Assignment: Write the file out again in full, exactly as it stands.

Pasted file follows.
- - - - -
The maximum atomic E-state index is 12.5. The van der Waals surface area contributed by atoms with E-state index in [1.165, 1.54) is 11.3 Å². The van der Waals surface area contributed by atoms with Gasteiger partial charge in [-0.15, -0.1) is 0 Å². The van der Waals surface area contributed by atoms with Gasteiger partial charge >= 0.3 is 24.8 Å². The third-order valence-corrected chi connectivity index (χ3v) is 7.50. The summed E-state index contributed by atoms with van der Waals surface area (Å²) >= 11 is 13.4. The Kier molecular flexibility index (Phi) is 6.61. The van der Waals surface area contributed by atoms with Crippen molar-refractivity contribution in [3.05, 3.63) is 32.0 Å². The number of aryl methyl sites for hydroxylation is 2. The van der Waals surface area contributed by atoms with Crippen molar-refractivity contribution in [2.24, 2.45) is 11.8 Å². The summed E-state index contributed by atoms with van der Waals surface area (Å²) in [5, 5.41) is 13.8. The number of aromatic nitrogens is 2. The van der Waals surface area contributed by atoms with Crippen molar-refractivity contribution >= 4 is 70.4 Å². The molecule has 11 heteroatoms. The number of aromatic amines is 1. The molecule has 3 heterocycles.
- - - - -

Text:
The maximum atomic E-state index is 12.5. The van der Waals surface area contributed by atoms with E-state index in [1.165, 1.54) is 11.3 Å². The van der Waals surface area contributed by atoms with Gasteiger partial charge in [-0.15, -0.1) is 0 Å². The van der Waals surface area contributed by atoms with Gasteiger partial charge >= 0.3 is 24.8 Å². The third-order valence-corrected chi connectivity index (χ3v) is 7.50. The summed E-state index contributed by atoms with van der Waals surface area (Å²) >= 11 is 13.4. The Kier molecular flexibility index (Phi) is 6.61. The van der Waals surface area contributed by atoms with Crippen molar-refractivity contribution in [3.05, 3.63) is 32.0 Å². The number of aryl methyl sites for hydroxylation is 2. The van der Waals surface area contributed by atoms with Crippen molar-refractivity contribution in [2.24, 2.45) is 11.8 Å². The summed E-state index contributed by atoms with van der Waals surface area (Å²) in [5, 5.41) is 13.8. The number of aromatic nitrogens is 2. The van der Waals surface area contributed by atoms with Crippen molar-refractivity contribution >= 4 is 70.4 Å². The molecule has 11 heteroatoms. The number of aromatic amines is 1. The molecule has 3 heterocycles.